A few days ago, I wrote a blog post on Federated Identity Management: A consensus based approach towards solving the KYC problem. Then someone pointed me to the direction of Open Mustard Seed Project (Official Website) or OMS as it is called for short.
I had never heard of OMS and decided to check it out, the intro video is just fascinating. This is what the world has been waiting for. Whilst it is not a 100% identity management solution (like I had talked about) it does deal with identity as one of its sub-sets and is more of a web framework for sharing data.
As per their website…
A Framework for developing and deploying secure cloud applications to collect, compute on, and share personal data
The Open Mustard Seed (OMS) project is an open-source framework for developing and deploying web apps in a secure, user-centric personal cloud. The framework provides a stack of core technologies that work together to provide a high level of security and ease of use when sharing and collecting personal and environmental data, controlling web-enabled devices, and engaging with others to aggregate information and view the results of applied computation via protected services.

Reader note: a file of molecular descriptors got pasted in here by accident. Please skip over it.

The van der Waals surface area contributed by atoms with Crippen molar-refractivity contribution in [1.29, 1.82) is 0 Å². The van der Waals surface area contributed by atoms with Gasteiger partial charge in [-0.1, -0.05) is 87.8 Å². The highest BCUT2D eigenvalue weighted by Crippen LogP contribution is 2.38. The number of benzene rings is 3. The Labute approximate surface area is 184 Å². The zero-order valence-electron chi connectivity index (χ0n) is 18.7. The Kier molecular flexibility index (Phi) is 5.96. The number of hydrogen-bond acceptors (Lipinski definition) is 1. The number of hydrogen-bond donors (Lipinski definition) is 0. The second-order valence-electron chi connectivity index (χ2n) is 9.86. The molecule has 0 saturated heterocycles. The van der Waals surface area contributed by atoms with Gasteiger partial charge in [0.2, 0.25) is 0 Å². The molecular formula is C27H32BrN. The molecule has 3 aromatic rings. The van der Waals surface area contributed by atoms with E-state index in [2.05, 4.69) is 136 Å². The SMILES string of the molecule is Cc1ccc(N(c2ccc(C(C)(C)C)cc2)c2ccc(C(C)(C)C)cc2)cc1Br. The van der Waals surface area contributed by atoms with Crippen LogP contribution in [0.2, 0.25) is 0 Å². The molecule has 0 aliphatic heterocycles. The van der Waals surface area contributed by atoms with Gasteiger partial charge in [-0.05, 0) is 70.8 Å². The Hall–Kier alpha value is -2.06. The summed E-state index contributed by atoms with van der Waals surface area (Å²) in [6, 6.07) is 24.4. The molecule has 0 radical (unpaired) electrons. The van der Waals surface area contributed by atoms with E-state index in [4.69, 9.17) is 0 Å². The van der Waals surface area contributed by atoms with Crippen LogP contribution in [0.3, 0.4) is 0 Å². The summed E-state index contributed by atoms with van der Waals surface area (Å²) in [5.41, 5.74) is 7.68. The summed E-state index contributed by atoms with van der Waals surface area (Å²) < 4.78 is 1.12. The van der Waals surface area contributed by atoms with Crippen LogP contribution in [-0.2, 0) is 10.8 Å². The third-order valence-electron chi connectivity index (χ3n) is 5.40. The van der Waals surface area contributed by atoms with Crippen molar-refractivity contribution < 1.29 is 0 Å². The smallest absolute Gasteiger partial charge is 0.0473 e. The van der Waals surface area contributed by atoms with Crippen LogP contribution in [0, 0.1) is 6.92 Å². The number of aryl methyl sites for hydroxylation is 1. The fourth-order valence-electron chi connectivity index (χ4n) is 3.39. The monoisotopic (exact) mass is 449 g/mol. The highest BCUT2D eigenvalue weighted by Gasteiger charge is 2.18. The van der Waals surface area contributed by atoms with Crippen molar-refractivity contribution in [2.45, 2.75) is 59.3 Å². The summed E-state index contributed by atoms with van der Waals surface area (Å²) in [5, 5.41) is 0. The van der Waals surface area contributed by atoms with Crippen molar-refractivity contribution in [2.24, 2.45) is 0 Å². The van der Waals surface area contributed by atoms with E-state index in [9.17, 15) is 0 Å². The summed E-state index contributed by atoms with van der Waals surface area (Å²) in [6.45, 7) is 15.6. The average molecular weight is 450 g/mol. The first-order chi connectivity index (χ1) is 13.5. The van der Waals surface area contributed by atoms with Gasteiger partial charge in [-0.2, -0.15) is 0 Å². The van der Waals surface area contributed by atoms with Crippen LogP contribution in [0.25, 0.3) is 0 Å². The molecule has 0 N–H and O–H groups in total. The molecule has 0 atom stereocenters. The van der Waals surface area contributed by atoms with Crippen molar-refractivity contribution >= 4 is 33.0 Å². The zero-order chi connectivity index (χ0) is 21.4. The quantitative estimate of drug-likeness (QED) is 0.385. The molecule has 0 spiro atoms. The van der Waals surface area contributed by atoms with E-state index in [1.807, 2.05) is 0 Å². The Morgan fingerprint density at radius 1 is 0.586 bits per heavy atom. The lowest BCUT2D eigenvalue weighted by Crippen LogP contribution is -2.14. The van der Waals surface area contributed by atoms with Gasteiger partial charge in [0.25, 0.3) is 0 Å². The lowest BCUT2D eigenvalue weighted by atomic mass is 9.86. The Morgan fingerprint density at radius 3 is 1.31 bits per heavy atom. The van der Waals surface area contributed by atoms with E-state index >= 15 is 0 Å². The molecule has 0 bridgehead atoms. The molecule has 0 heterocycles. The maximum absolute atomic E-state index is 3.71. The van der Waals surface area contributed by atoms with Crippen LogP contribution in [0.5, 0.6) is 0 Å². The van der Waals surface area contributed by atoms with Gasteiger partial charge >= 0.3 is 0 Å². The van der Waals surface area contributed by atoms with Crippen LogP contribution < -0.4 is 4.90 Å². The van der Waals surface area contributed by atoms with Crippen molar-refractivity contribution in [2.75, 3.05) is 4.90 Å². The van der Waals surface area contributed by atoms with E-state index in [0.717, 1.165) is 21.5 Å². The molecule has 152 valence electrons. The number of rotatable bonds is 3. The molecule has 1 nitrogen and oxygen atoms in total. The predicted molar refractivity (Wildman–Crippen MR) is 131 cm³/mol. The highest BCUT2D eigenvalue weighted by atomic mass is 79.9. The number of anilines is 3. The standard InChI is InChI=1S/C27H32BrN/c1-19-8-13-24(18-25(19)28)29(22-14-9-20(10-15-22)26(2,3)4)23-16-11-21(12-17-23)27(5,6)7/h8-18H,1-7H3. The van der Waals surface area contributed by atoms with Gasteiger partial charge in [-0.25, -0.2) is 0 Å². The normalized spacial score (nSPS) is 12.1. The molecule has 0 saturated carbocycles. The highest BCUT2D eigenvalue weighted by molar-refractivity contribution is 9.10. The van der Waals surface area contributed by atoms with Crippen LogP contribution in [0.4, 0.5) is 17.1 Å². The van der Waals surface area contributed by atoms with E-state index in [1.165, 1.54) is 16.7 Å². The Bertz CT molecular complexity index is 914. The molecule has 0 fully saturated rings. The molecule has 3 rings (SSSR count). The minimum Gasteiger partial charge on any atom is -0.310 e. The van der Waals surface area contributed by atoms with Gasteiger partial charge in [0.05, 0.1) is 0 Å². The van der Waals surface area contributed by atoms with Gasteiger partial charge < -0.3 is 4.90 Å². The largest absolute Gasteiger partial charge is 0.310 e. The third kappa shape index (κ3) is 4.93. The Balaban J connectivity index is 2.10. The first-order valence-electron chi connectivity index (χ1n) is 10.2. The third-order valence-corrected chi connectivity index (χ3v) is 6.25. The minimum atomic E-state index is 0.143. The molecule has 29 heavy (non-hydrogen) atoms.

The OMS has been around for more than a year and this trust framework is ready to work with.
Now, I’m not a programmer/coder, so much of the information on the website, goes over my head, but from the little bits and pieces I can read and comprehend, this project does involve a collaborative effort on how data can be shared and stored. It does seem to use some form of a consensus to validate, but I cannot be 100% sure of that.
What is great is that the entire project is looking at the existing US and EU privacy laws and is in compliant with how data can be stored, managed, accessed and shared.
Patrick Deegan the Lead Architect for ID3 discusses the recent version of the Open Mustard Seed platform for individuals and groups setting up their own personal data stores, trust frameworks and data driven applications.
The project is sponsored as an Open-Source Project by ID3.org
This is definitely worth checking out.
This page was last updated on July 31, 2015.